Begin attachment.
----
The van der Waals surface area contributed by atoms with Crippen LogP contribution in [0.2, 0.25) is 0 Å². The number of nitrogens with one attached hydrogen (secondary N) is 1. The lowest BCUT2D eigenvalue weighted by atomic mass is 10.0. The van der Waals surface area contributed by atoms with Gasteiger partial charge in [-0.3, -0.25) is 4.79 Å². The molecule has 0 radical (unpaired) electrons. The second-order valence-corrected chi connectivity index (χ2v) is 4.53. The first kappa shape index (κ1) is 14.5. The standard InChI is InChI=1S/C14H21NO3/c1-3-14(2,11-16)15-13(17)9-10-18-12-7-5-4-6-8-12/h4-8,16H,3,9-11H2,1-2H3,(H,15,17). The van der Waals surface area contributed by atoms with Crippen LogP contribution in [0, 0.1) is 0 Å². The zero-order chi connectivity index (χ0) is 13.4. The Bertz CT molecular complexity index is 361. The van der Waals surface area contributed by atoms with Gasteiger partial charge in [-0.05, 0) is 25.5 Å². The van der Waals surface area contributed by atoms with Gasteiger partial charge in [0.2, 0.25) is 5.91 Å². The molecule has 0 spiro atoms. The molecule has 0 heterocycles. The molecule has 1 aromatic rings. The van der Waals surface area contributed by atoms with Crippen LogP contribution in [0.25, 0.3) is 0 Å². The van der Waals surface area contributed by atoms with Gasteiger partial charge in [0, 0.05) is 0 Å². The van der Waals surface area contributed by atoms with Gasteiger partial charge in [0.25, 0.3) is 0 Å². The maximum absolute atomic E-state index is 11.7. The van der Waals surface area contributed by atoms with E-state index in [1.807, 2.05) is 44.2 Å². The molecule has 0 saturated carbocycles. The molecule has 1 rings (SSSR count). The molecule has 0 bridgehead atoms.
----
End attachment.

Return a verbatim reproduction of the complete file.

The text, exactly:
The van der Waals surface area contributed by atoms with Crippen LogP contribution in [0.2, 0.25) is 0 Å². The number of nitrogens with one attached hydrogen (secondary N) is 1. The lowest BCUT2D eigenvalue weighted by atomic mass is 10.0. The van der Waals surface area contributed by atoms with Gasteiger partial charge in [-0.3, -0.25) is 4.79 Å². The molecule has 0 radical (unpaired) electrons. The second-order valence-corrected chi connectivity index (χ2v) is 4.53. The first kappa shape index (κ1) is 14.5. The standard InChI is InChI=1S/C14H21NO3/c1-3-14(2,11-16)15-13(17)9-10-18-12-7-5-4-6-8-12/h4-8,16H,3,9-11H2,1-2H3,(H,15,17). The van der Waals surface area contributed by atoms with Crippen LogP contribution in [0, 0.1) is 0 Å². The zero-order chi connectivity index (χ0) is 13.4. The Bertz CT molecular complexity index is 361. The van der Waals surface area contributed by atoms with Gasteiger partial charge in [-0.05, 0) is 25.5 Å². The van der Waals surface area contributed by atoms with Gasteiger partial charge in [0.2, 0.25) is 5.91 Å². The molecule has 0 spiro atoms. The molecule has 0 heterocycles. The molecule has 1 aromatic rings. The van der Waals surface area contributed by atoms with Crippen LogP contribution in [0.25, 0.3) is 0 Å². The van der Waals surface area contributed by atoms with Gasteiger partial charge in [0, 0.05) is 0 Å². The van der Waals surface area contributed by atoms with Gasteiger partial charge in [0.25, 0.3) is 0 Å². The maximum absolute atomic E-state index is 11.7. The van der Waals surface area contributed by atoms with E-state index in [1.807, 2.05) is 44.2 Å². The molecule has 0 saturated carbocycles. The molecule has 1 rings (SSSR count). The molecule has 0 bridgehead atoms.